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Vulnerable Seniors: Unions, Tenure and Wages Following Permanent Job Loss

  • Peter Kuhn
  • Arthur Sweetman

A well known finding in the literature on displaced workers is the apparent “portability” of tenure across firms: controlling for experience and other observable characteristics, workers with high levels of predisplacement tenure earn higher postdisplacement wages (e.g. Kletzer 1989). Using four data sets on displaced workers, we show that this finding is reversed for workers losing unionized jobs. Our finding cannot be explained by firm- or industry-specific human capital accumulation, deferred-pay policies, standard matching models, or by a correlation between tenure and re-entry rates into unionized jobs. We argue instead that it can reflect only two possible processes: negative selection of senior union workers, or a negative causal effect of unionism on workers’ alternative skills. An important implication of our findings is that, despite a much flatter predisplacement tenure-wage profile, displaced union workers’ wage losses increase with tenure at a comparable or higher rate to that of nonunion workers.

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Paper provided by McMaster University in its series Canadian International Labour Network Working Papers with number 20.

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Length: 36 pages
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Handle: RePEc:mcm:cilnwp:20
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  1. Orley Ashenfelter & James N. Brown, 1985. "Testing the Efficiency of Employment Contracts," Working Papers 573, Princeton University, Department of Economics, Industrial Relations Section..
  2. Katharine G. Abraham & Henry S. Farber, 1986. "Job Duration, Seniority, and Earnings," NBER Working Papers 1819, National Bureau of Economic Research, Inc.
  3. Kuhn, Peter, 1988. "A Nonuniform Pricing Model of Union Wages and Employment," Journal of Political Economy, University of Chicago Press, vol. 96(3), pages 473-508, June.
  4. David S. Evans & Linda S. Leighton, 1995. "Retrospective Bias in the Displaced Worker Surveys," Journal of Human Resources, University of Wisconsin Press, vol. 30(2), pages 386-396.
  5. Kuhn, Peter & Robert, Jacques, 1989. "Seniority and Distribution in a Two-Worker Trade Union," The Quarterly Journal of Economics, MIT Press, vol. 104(3), pages 485-505, August.
  6. Daniel Parent, 1995. "Industry-Specific Capital and the Wage Profile: Evidence from the NLSY and the PSID," Working Papers 729, Princeton University, Department of Economics, Industrial Relations Section..
  7. Ruhm, Christopher J, 1990. "Do Earnings Increase with Job Seniority?," The Review of Economics and Statistics, MIT Press, vol. 72(1), pages 143-47, February.
  8. MaCurdy, Thomas E & Pencavel, John H, 1986. "Testing between Competing Models of Wage and Employment Determination in Unionized Markets," Journal of Political Economy, University of Chicago Press, vol. 94(3), pages S3-S39, June.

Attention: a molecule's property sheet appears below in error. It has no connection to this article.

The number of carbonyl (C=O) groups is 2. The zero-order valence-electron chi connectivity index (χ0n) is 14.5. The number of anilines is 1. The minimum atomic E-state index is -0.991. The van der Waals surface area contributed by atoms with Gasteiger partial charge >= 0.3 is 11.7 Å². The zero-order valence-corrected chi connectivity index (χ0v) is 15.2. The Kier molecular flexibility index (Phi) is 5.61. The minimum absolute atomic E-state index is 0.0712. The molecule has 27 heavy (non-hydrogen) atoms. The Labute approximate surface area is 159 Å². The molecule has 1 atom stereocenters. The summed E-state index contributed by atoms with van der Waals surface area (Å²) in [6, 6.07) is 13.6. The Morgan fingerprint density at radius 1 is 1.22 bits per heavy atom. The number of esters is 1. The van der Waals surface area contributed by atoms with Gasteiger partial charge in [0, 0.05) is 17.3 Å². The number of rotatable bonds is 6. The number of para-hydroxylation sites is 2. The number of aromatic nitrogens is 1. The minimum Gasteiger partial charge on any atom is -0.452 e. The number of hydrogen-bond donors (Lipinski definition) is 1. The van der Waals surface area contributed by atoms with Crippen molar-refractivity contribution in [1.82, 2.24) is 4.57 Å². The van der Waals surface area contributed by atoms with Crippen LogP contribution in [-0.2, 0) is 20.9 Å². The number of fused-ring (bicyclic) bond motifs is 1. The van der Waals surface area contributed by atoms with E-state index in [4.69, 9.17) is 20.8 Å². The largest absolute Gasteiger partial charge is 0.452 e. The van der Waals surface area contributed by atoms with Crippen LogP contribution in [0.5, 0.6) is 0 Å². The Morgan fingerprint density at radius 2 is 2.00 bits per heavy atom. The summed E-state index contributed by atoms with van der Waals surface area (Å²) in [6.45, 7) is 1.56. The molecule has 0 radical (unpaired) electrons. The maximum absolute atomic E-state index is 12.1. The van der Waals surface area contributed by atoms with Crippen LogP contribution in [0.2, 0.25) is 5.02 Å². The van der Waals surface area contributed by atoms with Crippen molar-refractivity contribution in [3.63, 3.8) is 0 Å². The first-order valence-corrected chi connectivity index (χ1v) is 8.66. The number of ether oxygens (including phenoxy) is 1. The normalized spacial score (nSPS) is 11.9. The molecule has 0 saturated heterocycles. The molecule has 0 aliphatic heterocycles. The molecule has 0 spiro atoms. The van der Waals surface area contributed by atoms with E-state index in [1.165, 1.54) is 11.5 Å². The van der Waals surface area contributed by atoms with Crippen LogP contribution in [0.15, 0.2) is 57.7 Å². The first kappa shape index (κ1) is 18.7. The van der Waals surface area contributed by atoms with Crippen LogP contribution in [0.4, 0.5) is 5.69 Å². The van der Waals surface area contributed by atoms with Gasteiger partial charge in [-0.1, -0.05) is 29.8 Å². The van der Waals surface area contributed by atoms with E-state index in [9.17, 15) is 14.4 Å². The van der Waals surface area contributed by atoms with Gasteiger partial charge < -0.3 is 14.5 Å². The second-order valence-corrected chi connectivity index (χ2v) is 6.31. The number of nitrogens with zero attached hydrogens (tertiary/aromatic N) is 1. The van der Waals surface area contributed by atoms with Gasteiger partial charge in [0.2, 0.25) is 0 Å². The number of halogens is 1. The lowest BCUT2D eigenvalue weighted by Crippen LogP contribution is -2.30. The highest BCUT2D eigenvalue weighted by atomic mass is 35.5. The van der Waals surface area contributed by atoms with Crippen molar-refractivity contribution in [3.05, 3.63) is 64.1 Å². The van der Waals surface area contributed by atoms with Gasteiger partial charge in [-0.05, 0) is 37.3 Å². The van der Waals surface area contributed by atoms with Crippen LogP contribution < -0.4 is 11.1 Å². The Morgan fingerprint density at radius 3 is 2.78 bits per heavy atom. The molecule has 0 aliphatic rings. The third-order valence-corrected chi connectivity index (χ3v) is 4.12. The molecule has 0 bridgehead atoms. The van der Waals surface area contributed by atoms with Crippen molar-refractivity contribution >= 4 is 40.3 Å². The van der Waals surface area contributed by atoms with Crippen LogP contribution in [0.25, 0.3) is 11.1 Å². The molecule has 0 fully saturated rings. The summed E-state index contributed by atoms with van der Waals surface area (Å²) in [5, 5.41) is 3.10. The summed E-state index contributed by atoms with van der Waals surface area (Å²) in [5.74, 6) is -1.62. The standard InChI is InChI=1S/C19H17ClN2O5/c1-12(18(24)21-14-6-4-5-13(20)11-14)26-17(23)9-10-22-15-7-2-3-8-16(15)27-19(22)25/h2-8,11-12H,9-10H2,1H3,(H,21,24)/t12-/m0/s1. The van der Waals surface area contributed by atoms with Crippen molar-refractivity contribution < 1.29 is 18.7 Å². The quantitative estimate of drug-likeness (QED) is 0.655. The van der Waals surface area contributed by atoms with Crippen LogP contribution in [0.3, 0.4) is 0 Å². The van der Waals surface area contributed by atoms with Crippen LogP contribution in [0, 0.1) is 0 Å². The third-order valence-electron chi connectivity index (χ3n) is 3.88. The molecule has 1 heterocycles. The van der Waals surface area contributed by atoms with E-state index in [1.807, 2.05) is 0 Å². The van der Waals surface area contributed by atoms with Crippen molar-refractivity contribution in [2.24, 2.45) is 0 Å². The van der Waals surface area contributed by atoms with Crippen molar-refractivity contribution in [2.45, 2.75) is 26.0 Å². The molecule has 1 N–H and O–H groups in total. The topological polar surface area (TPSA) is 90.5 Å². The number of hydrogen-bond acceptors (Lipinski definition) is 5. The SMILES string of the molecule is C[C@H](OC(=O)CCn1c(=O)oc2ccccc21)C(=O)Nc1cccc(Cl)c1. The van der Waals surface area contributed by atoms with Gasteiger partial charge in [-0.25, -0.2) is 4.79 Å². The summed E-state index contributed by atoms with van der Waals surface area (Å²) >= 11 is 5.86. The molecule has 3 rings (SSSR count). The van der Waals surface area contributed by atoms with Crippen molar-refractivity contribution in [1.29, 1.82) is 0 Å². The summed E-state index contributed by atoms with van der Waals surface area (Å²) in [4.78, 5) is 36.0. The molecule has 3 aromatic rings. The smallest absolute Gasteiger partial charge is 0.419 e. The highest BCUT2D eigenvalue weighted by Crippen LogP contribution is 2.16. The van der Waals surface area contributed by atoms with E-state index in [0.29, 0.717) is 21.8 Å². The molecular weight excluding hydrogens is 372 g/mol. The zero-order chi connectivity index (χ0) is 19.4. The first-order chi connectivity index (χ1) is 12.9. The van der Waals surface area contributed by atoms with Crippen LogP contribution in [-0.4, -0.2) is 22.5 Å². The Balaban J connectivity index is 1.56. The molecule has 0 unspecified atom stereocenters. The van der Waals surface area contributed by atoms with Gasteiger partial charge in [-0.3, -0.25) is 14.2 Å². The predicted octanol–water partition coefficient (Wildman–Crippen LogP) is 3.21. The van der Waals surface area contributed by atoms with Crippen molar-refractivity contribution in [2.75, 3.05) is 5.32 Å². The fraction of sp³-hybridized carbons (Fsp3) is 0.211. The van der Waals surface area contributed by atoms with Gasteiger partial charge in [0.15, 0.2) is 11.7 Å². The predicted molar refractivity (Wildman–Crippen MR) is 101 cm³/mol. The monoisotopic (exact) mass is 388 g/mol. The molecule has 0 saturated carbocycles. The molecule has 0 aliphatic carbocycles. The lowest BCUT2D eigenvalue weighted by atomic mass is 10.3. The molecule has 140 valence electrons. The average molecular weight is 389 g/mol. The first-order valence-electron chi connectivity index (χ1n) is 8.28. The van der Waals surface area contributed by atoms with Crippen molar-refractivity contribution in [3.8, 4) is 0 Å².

9. Freeman, Richard B, 1980. "The Exit-Voice Tradeoff in the Labor Market: Unionism, Job Tenure, Quits, and Separations," The Quarterly Journal of Economics, MIT Press, vol. 94(4), pages 643-73, June.
  10. Robert H. Topel, 1990. "Specific Capital, Mobility, and Wages: Wages Rise with Job Seniority," NBER Working Papers 3294, National Bureau of Economic Research, Inc.
  11. Jones, Stephen R G & Kuhn, Peter, 1995. "Mandatory Notice and Unemployment," Journal of Labor Economics, University of Chicago Press, vol. 13(4), pages 599-622, October.
  12. Joseph G. Altonji & Nicolas Williams, 2005. "Do wages rise with job seniority? A reassessment," Industrial and Labor Relations Review, ILR Review, Cornell University, ILR School, vol. 58(3), pages 370-397, April.
  13. Denise J. Doiron & W. Craig Riddell, 1994. "The Impact of Unionization on Male-Female Earnings Differences in Canada," Journal of Human Resources, University of Wisconsin Press, vol. 29(2), pages 504-534.
  14. Addison, John T & Portugal, Pedro, 1989. "Job Displacement, Relative Wage Changes, and Duration of Unemployment," Journal of Labor Economics, University of Chicago Press, vol. 7(3), pages 281-302, July.
  15. George J. Borjas, 1979. "Job Satisfaction, Wages, and Unions," Journal of Human Resources, University of Wisconsin Press, vol. 14(1), pages 21-40.
  16. Altonji, Joseph G & Shakotko, Robert A, 1987. "Do Wages Rise with Job Seniority?," Review of Economic Studies, Wiley Blackwell, vol. 54(3), pages 437-59, July.
  17. Pearce, James E, 1990. "Tenure, Unions, and the Relationship between Employer Size and Wages," Journal of Labor Economics, University of Chicago Press, vol. 8(2), pages 251-69, April.
  18. Card, David, 1996. "The Effect of Unions on the Structure of Wages: A Longitudinal Analysis," Econometrica, Econometric Society, vol. 64(4), pages 957-79, July.
  19. Neal, Derek, 1995. "Industry-Specific Human Capital: Evidence from Displaced Workers," Journal of Labor Economics, University of Chicago Press, vol. 13(4), pages 653-77, October.
  20. Lemieux, Thomas, 1998. "Estimating the Effects of Unions on Wage Inequality in a Panel Data Model with Comparative Advantage and Nonrandom Selection," Journal of Labor Economics, University of Chicago Press, vol. 16(2), pages 261-91, April.
  21. Farber, Henry S, 1983. "The Determination of the Union Status of Workers," Econometrica, Econometric Society, vol. 51(5), pages 1417-37, September.
  22. Kletzer, Lori Gladstein, 1989. "Returns to Seniority after Permanent Job Loss," American Economic Review, American Economic Association, vol. 79(3), pages 536-43, June.
  23. Crossley, T.F., 1998. "What Can We Learn from Displaced Worker Data about the Returns to Tenure?," Papers 346, Australian National University - Department of Economics.
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